Courtesy of Imago Theatre

Since 1982, Imago Theatre has been a pillar of Portland’s theater community, performing the steadfast family hits “Frogz” and “ZooZoo” at home and around the world.

The theater has also staged more avant-garde, adult productions of the highest (and often strangest) order. Indeed, as other east side theaters have closed their doors, Imago has become the sole remaining regular theatrical venue in the central east side able to house more than 100 people.

The company announced Tuesday it will sell its 1924 historic Masonic Lodge at 17 SE 8th Ave., just south of Burnside and begin a new chapter.

“The difficulty of the financial and time resources that it takes to run the building and do everything we were doing was overburdening Carol and I and our ability to focus on our artwork,” said Jerry Mouawad, who founded the company with his wife and artistic co-director, Carol Triffle, in 1979.

Mouawad called the decision to put the building on the market a “last choice” after spending more than two years exploring other options, such as just selling the adjoining parking lot.  

Imago moved into the building in 1982 and bought it in 1992 for $150,000 — half of what it was worth, according to Mouawad — after sending a video of “Frogz” and an offer to their landlord, Tom Moyer.

Mouawad and Triffle built out the ground floor as a 200-plus seat theater and used the ballroom on the second floor as a rehearsal and incubation space for their imaginative, tech-savvy productions, like a retelling of “No Exit” in which the stage is on a single pivot so that every time the characters move, it begins to tilt like a 360-degree see saw.

They also continued to evolve their trademark masked show, “Frogz,” and its spin-off, “ZooZoo,” taking them around the world and twice to Broadway.  

Despite one of the busiest and most illustrious touring schedules of any arts company in Portland, making the numbers add up got harder and harder every year.

“Touring expenses increased, so our net tour revenue decreased; the building expenses increased considerably,” said Mouawad. “At first, we were able to stay in the building alone. Then, we started renting it [for private events]. And then we realized we needed another tenant, which is when we called Third Rail.”

Third Rail Repertory had been performing in the Winningstad and Coho theaters and operating out of empty office space in one of the Northwest Conway buildings. Eventually, company moved its offices and performances to Imago, taking up as a resident company last year.

“While we understand Jerry and Carol’s position, it is discouraging,” said Maureen Porter, company member and audience outreach director. “One of the most challenging things for us as an organization has been the amount of moving we have had to do — moves motivated in large part by a shrinking inventory of affordable performance space in Portland.”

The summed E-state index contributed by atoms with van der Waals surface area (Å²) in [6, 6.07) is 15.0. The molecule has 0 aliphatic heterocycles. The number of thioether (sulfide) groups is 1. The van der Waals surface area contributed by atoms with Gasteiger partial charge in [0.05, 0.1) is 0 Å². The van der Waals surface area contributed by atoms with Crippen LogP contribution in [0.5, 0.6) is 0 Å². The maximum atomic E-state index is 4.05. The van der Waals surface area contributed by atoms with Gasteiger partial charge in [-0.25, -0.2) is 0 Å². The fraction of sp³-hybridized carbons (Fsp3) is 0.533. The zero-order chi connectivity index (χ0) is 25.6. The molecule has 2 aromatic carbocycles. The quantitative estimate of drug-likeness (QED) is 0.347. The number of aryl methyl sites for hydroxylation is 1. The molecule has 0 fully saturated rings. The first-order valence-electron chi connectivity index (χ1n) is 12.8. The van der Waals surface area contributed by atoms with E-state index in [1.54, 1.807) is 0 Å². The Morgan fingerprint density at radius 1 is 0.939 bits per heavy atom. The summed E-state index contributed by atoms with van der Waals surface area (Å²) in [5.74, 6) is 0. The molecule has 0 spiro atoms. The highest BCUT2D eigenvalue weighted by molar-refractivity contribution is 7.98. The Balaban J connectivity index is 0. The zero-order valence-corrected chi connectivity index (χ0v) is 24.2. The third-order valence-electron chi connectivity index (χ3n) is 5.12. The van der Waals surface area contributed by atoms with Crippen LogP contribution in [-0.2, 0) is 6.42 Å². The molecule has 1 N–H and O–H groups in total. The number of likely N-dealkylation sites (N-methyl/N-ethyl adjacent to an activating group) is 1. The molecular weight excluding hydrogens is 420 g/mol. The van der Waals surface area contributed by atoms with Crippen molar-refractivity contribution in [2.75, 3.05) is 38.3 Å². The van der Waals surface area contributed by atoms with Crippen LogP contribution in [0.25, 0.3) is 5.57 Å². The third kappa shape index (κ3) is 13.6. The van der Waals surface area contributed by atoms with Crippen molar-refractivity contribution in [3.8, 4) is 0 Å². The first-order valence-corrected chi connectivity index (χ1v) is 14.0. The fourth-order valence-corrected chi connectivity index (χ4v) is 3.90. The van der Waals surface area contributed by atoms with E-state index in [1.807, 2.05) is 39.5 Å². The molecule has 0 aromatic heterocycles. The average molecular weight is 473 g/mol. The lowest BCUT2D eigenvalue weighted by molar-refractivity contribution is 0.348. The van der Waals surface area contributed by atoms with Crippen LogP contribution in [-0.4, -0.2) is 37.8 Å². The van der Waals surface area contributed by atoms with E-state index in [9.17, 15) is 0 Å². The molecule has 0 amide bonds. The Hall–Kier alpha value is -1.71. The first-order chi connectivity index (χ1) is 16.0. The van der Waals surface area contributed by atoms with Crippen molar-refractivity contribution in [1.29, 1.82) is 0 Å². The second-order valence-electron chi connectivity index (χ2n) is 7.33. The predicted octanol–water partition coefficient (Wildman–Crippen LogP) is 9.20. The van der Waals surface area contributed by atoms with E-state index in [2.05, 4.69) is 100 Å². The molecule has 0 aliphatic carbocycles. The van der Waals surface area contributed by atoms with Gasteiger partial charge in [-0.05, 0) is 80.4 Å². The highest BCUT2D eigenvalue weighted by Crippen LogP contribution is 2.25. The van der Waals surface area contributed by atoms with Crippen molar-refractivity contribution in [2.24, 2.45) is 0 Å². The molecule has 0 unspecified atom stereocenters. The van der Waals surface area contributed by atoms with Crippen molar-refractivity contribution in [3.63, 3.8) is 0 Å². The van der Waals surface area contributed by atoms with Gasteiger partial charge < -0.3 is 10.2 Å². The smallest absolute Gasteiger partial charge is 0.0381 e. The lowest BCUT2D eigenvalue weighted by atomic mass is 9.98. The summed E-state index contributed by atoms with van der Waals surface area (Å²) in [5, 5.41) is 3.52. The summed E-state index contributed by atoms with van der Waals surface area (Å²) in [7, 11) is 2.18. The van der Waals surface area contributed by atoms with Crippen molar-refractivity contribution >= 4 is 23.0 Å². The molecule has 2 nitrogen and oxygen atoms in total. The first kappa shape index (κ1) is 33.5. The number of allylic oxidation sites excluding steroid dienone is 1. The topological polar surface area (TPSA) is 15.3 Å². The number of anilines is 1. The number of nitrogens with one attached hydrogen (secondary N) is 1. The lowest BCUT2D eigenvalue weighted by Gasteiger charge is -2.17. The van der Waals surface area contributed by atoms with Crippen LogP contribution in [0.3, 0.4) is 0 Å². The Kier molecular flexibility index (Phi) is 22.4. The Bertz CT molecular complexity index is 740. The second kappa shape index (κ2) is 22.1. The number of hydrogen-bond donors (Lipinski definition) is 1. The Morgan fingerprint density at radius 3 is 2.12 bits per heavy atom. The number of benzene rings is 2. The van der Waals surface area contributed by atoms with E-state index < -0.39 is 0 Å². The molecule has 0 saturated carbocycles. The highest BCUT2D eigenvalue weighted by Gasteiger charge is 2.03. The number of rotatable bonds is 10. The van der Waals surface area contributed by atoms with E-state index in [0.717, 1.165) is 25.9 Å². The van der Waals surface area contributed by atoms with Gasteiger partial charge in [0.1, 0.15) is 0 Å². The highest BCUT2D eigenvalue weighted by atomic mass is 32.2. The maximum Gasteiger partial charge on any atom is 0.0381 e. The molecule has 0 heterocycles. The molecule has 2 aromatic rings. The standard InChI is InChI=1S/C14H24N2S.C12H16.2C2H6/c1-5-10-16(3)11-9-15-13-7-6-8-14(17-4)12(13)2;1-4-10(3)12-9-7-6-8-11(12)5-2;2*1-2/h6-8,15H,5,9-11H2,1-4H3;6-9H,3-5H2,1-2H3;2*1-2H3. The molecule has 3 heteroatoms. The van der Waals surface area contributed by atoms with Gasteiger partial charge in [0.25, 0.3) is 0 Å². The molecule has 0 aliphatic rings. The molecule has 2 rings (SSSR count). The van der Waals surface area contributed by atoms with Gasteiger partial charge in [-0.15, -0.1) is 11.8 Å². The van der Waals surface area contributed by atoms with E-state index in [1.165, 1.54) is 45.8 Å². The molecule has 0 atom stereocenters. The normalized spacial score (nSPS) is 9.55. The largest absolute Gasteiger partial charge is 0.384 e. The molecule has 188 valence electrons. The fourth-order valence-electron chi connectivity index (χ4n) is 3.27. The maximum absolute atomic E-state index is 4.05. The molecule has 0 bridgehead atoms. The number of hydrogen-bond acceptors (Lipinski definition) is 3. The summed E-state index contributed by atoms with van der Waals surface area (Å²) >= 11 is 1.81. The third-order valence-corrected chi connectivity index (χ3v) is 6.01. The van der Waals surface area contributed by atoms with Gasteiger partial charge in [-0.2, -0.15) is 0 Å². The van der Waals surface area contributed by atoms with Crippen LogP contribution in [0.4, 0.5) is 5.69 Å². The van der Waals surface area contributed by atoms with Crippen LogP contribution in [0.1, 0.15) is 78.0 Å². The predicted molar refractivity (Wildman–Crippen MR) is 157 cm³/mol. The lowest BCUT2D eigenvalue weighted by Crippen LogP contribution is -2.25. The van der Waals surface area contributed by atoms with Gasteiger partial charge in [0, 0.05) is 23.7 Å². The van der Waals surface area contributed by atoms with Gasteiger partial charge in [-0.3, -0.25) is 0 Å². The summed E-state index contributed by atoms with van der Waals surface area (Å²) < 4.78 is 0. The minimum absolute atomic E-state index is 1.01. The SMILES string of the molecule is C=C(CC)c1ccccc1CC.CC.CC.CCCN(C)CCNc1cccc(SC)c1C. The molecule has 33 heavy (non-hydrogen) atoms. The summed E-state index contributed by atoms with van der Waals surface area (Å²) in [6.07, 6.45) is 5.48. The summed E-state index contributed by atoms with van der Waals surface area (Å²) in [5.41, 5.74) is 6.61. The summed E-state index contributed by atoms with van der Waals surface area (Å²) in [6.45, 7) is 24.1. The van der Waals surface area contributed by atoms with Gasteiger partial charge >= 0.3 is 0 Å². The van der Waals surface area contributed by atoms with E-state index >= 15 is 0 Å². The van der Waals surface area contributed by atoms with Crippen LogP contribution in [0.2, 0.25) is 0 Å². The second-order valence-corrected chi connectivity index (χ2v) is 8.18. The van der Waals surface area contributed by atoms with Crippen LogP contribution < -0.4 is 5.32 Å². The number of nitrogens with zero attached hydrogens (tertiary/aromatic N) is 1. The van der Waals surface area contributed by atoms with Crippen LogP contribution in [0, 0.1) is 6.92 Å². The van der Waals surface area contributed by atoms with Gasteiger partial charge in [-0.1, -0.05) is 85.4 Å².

The last few years has seen a litany of small and midsized performance venues close, from Theater Theatre in 2013 to the recent re-shuttering of Conduit Dance, which had tried to restart on the east side after being evicted by its downtown landlord. All have lost their space due to increasing rents or landlords who wanted to take their buildings in other directions.

Ownership has long been hailed as a solution, but Imago’s experience illustrates it is far from a panacea. 

“I think 80 percent of our time is being spent raising grants, overseeing the facility, insuring rental income, so that we can focus on the work we want to create,” said Mouawad. “To hold onto the building would basically turn us into facilities managers. We’d probably have to move Imago out, and we’d have to do shows somewhere else.

“It sounds strange, but that’s the nature of the arts,” Mouawad said.

When asked what their asking price for the building will be, Mouawad declined to say, adding their real estate agent is still calculating it.

Porter, with Third Rail, said they’re approaching developers and foundations to find a path for a buyer who wants to preserve the building as a performing arts center.

“We are getting a task force from our board, reaching out to our neighbors in the area and developers interested in helping invest in creative and cultural space,” Porter said. “We are also looking for wings on angels in our midst.”   

“I’m hoping there’s a possibility that the new owner can keep it a cultural center,” concurred Mouawad, “but I don’t know if economically that will pan out or who the buyer will be. I think there’s a strong need for venues, but I can only respond back to the city of Portland itself. I just think that owners and the government need to help the arts organizations, and the individual artists define and create venues and/or support the arts more.”

Both Imago and Third Rail have leases through July 2017, which will allow them to finish their current seasons.

As for Imago’s future, Mouawad said they will premiere their newest work, “La Belle” — a mash-up of steam punk, Beauty and the Beast, and marionettes — in December, before taking it on the road for two years. In between, they’ll search for temporary venues — or maybe a new home.

“’La Belle’ is being presented in Lincoln Hall in 2017, so for our family work, we need larger venues, and for our adventurous, adult work, we only need 20–30 seats — let’s look for a gas station!” Mouawad laughed.

“Our model remains the same; it’s just not going to be in this location.”